decolonising design in the built environment

Archi-Crime: (in the name of) Reconciliation

The foundation of my architecture education, both design and theory, was bound and smothered by the design principles of the "great" modern architects. I was taught to glorify our saviours of design: Mies, Corb, Wright.

Indoctrinated, I recite the principles of "good design":  Function over form; Less is more; Truth in materials; Ornamentation is a crime. These attitudes infested the curriculum. My eyes were clouded by judgement, and everywhere I looked I was paranoid about committing archi-crime. Was jewellery ornamentation? Was nail polish a crime?

A consequence of my conditioned mentality: my judgement that each instance of "Aboriginal design" in the built environment was a case of archi-crime. As it appeared to me, the use of Aboriginality in contemporary architecture in Australia had predominantly been through the use of visual representations including form-making, ornament and art. All the things I had been taught not to do as a designer.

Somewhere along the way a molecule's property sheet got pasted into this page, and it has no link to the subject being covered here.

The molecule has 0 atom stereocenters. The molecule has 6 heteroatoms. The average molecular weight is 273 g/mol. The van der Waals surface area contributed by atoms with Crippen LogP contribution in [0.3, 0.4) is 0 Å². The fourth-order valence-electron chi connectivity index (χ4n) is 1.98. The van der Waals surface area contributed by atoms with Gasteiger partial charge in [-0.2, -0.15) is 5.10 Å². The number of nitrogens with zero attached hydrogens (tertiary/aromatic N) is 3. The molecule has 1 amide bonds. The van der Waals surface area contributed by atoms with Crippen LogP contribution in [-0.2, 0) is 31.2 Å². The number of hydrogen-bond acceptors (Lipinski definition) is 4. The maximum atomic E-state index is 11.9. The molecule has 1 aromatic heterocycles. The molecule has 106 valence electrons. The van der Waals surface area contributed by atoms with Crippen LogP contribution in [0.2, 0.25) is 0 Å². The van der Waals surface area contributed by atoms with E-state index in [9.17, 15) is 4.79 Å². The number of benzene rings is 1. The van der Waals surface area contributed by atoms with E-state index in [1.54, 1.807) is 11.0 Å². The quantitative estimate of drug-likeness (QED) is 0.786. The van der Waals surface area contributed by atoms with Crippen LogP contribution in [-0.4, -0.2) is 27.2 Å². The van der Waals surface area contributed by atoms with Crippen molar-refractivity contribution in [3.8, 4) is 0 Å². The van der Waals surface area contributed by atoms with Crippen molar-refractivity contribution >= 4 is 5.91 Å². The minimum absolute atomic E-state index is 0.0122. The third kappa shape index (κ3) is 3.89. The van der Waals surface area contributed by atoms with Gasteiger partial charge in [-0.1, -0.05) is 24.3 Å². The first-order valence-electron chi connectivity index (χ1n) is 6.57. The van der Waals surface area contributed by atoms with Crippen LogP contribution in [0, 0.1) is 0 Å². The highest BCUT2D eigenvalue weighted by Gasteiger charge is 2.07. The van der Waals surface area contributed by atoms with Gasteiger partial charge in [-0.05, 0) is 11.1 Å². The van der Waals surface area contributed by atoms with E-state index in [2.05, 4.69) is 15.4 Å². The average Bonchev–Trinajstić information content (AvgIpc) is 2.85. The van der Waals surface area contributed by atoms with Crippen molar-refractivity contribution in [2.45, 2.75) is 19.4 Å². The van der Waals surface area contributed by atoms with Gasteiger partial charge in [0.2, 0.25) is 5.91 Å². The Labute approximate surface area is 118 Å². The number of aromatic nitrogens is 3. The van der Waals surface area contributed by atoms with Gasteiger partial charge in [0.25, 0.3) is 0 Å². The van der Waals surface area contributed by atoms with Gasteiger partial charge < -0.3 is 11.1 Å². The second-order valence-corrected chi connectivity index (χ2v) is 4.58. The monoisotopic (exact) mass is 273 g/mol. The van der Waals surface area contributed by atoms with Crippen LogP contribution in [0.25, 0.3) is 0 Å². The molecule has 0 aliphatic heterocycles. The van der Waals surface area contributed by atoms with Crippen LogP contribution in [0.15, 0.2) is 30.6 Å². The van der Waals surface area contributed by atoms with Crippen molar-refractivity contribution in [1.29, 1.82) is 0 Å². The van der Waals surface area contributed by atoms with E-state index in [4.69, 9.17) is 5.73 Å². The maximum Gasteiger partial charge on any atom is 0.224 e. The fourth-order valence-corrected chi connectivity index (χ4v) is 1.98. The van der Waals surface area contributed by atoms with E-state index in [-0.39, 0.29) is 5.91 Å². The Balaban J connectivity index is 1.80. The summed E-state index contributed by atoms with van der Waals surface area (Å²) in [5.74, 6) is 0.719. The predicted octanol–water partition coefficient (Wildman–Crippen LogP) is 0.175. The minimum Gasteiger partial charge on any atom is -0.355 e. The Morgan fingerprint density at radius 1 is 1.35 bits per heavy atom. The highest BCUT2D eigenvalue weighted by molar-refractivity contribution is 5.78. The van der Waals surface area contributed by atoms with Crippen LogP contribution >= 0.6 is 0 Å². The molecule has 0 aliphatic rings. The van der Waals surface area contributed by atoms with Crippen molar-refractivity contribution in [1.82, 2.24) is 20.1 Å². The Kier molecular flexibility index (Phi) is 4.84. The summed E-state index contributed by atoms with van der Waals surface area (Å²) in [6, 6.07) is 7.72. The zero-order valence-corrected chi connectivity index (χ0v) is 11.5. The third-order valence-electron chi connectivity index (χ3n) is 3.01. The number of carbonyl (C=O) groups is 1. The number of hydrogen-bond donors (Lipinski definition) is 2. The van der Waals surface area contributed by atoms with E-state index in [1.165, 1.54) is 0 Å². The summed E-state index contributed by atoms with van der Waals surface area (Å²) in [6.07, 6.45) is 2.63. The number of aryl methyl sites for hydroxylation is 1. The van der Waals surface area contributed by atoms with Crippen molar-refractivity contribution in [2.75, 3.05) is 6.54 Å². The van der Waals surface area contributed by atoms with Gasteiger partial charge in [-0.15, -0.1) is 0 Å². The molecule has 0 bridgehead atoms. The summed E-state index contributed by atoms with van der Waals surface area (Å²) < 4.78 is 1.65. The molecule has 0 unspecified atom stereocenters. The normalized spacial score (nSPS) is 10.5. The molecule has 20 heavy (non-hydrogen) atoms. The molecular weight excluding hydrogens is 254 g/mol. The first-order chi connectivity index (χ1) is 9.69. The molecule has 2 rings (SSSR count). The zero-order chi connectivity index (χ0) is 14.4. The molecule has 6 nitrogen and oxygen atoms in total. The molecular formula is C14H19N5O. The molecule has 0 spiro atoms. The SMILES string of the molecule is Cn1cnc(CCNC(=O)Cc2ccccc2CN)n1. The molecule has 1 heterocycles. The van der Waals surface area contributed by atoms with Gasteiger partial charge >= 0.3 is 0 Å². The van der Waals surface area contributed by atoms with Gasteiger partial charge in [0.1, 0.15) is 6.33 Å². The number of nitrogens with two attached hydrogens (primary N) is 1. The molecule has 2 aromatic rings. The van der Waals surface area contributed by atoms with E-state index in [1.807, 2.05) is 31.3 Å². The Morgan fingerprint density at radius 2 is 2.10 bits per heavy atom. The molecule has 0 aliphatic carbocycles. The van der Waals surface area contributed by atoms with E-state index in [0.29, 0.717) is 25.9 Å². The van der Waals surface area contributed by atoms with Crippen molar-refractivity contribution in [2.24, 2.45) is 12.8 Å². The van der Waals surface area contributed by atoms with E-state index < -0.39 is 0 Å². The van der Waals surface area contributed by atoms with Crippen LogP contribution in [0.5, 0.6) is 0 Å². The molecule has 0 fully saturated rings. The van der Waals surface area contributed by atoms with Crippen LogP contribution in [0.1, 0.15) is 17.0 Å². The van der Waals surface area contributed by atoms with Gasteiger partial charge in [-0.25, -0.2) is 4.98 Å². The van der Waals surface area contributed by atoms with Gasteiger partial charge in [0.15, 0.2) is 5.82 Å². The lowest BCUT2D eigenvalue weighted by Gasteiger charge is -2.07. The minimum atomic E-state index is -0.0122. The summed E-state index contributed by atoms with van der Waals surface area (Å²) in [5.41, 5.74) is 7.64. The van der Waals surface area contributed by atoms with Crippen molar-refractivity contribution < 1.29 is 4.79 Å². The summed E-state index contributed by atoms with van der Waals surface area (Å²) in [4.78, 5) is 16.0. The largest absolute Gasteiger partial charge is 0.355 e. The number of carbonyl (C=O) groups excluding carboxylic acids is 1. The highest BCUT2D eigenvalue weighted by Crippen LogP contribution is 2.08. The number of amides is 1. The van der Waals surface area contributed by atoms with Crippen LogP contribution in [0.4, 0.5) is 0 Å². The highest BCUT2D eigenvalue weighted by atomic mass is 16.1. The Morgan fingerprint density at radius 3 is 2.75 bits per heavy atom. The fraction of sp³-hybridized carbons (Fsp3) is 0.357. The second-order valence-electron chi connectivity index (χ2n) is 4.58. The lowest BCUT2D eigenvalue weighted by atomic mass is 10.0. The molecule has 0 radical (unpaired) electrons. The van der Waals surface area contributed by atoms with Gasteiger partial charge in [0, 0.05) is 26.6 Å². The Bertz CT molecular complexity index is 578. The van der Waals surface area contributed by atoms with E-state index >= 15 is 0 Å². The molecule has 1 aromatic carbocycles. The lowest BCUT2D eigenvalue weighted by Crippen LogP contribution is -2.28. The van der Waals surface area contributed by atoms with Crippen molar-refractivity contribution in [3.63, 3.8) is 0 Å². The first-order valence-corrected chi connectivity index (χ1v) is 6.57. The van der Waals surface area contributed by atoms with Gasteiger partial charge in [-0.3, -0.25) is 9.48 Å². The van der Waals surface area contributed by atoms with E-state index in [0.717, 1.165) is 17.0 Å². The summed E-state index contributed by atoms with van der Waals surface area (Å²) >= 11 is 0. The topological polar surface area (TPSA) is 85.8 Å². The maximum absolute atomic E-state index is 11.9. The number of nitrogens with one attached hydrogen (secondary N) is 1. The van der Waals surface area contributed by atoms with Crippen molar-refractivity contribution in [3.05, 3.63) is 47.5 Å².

The particular instances of poor design, mostly in public architecture, seemed to have increased in production during the reconciliation movement of the 1990's and 2000's. A building shaped like a goanna, walls committed to murals, mosaics of creation stories, circle-shaped gardens. Was this an architect's idea of reconciliation?

Yes - visual representations can create identity and connection for Aboriginal users. Yes - arts, craft and storytelling are integral aspects of Aboriginal cultures. Yet simultaneously, their use in building design perpetuated stereotypes of Aboriginal Australia for non-Indigenous audiences. Beyond visual representations, the world's oldest living cultures have immense knowledge and refined systems which can influence and inspire the way that we learn, problem solve, design and live within the built environment. So why were architects making such criminal design decisions?